# Pipes, length and numbers

• Jan 15th 2009, 12:22 AM
maxald
Pipes, length and numbers
Hello! Since I don't really know the solution of this problem this might be posted in the wrong forum, sorry if that's the case.

My problem is this; I have pipes in different lengths, let's say 2, 5 and 8 meters each. Now I am going to connect x pipes of each length so that I get a total length of 28 meters. I want to do this in a way that I get minimum overhead, second I want to use as many long pipes as possible.

The answer of my example is easy to calculate "in head", 3*8 and 2*2 pipes, but if there are 9 different pipe lengths and a total length of 155337 meters?

Can someone please help with an algoritm that I can use to calculate different pipes and lengths and an easy-to-understand explanation how it works? Thanks in advance!
• Jan 15th 2009, 04:22 AM
HallsofIvy
Quote:

Originally Posted by maxald
Hello! Since I don't really know the solution of this problem this might be posted in the wrong forum, sorry if that's the case.

My problem is this; I have pipes in different lengths, let's say 2, 5 and 8 meters each. Now I am going to connect x pipes of each length so that I get a total length of 28 meters. I want to do this in a way that I get minimum overhead, second I want to use as many long pipes as possible.

The answer of my example is easy to calculate "in head", 3*8 and 2*2 pipes, but if there are 9 different pipe lengths and a total length of 155337 meters?

Can someone please help with an algoritm that I can use to calculate different pipes and lengths and an easy-to-understand explanation how it works? Thanks in advance!

This is an example of a "Diophantine equation" in which all coefficients and solutions are integers. It is relatively easy to solve Diophantine equations with two unknowns, much harder to solve for 9 unknowns!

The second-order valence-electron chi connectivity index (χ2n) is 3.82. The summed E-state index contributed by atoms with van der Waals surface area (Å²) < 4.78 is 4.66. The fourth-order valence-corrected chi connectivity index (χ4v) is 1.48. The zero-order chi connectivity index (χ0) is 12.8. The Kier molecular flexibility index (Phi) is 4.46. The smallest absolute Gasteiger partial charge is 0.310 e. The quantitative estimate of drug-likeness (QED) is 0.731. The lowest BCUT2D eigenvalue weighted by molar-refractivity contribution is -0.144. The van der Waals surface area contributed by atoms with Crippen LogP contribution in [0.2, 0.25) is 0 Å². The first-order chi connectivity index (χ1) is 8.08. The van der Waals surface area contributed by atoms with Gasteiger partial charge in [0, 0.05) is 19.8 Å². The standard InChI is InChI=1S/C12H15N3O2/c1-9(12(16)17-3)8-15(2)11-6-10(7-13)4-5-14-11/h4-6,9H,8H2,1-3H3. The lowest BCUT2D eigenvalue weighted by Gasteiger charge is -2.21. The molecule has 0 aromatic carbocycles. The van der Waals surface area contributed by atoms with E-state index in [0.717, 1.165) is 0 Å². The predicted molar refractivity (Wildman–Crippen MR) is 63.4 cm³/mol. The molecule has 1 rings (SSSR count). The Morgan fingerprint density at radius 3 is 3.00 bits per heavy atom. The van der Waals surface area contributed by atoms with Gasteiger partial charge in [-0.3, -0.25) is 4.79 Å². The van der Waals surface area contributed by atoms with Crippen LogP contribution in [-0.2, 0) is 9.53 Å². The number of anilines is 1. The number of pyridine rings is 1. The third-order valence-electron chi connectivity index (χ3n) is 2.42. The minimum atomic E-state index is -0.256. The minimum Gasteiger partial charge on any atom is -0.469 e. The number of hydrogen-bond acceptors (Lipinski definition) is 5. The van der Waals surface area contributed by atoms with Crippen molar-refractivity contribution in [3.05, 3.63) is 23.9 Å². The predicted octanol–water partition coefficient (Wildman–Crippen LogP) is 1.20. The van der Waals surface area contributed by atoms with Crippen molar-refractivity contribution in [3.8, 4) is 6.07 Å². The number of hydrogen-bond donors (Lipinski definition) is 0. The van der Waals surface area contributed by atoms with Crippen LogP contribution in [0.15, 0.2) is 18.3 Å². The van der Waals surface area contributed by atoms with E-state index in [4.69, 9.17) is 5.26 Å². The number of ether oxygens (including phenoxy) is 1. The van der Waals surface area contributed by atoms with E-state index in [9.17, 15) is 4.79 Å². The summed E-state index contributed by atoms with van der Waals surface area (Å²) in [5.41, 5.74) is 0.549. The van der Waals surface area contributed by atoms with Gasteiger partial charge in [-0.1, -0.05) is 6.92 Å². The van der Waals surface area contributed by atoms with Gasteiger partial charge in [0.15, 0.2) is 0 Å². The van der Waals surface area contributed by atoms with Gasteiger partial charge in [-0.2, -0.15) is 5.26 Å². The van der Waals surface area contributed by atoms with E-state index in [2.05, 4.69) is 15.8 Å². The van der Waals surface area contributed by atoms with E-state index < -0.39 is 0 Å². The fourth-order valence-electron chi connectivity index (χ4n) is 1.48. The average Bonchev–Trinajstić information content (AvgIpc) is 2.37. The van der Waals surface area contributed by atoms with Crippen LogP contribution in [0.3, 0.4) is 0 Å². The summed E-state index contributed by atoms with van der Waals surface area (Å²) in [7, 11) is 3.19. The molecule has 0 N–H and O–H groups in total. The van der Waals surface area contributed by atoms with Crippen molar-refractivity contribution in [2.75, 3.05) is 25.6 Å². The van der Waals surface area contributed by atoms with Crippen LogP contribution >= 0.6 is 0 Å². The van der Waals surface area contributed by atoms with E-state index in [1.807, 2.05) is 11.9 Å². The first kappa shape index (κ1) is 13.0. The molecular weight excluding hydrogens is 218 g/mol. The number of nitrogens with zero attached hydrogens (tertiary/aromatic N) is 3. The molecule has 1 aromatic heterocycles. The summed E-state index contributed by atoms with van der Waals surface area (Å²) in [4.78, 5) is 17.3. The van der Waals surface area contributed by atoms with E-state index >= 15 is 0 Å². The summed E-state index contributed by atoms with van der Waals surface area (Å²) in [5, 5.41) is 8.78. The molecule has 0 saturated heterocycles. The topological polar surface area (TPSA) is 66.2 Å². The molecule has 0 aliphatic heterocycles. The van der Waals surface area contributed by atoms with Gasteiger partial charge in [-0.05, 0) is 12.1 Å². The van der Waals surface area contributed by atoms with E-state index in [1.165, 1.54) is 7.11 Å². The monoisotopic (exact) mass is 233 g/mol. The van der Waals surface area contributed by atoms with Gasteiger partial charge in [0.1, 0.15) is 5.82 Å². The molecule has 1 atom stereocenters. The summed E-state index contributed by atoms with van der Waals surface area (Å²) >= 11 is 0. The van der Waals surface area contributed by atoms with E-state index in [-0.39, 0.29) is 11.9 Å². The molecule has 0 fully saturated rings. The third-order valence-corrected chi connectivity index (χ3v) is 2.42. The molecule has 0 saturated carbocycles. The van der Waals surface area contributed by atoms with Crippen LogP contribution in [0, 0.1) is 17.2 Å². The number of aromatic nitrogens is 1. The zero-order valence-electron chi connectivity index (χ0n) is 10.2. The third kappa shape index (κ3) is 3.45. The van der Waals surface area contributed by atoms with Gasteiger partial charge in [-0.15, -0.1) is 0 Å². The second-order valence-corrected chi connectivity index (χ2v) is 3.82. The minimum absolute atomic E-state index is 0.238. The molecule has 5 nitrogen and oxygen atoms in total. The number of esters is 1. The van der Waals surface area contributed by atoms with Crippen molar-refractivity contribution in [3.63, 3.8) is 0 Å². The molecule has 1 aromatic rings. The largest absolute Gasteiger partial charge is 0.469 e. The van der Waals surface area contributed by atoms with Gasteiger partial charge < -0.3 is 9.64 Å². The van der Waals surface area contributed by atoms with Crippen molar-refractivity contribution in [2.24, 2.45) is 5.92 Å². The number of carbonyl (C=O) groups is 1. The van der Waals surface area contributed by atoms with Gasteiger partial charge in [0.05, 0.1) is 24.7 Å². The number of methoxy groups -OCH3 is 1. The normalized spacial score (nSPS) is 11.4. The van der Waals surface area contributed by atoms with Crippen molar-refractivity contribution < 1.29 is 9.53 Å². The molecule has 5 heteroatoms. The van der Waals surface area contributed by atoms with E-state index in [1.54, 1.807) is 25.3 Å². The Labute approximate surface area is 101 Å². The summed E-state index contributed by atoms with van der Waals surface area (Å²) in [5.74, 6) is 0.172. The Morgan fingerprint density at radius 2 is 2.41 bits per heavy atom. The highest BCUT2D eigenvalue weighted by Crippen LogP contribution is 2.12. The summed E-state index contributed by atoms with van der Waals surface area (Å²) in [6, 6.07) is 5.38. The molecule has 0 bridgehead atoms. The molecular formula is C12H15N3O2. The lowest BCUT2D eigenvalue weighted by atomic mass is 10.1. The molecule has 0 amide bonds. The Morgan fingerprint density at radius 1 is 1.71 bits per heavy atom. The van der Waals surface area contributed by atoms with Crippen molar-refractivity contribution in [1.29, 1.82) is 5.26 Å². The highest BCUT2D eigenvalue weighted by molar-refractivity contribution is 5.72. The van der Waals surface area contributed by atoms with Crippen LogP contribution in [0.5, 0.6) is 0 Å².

• Jan 15th 2009, 04:42 AM
maxald

I have written a small program in Excel (VBA) that test all possible combinations, one in a time. But when there are 4 or more pipe lengths unfortunately it gets really, really slow (and there will be nestled loops in absurdum).

What about four or five pipe lengths? Is this calculateble:

\$\displaystyle
2a + 5b + 10c + 25d = 167253
\$

... where 2, 5, 10 and 25 is pipe lengths and I want as many "d" and as few "a" as possible?
• Jan 15th 2009, 04:59 AM
Constatine11
Quote:

Originally Posted by HallsofIvy
This is an example of a "Diophantine equation" in which all coefficients and solutions are integers. It is relatively easy to solve Diophantine equations with two unknowns, much harder to solve for 9 unknowns!

More like a combinatorial optimisation problem (depending on what "minimum overhead" means, I assume it means minimum waste when a pipe is cut to give the exact length, but it is vague).

.
• Jan 15th 2009, 05:01 AM
Constatine11
Quote:

Originally Posted by maxald
Hello! Since I don't really know the solution of this problem this might be posted in the wrong forum, sorry if that's the case.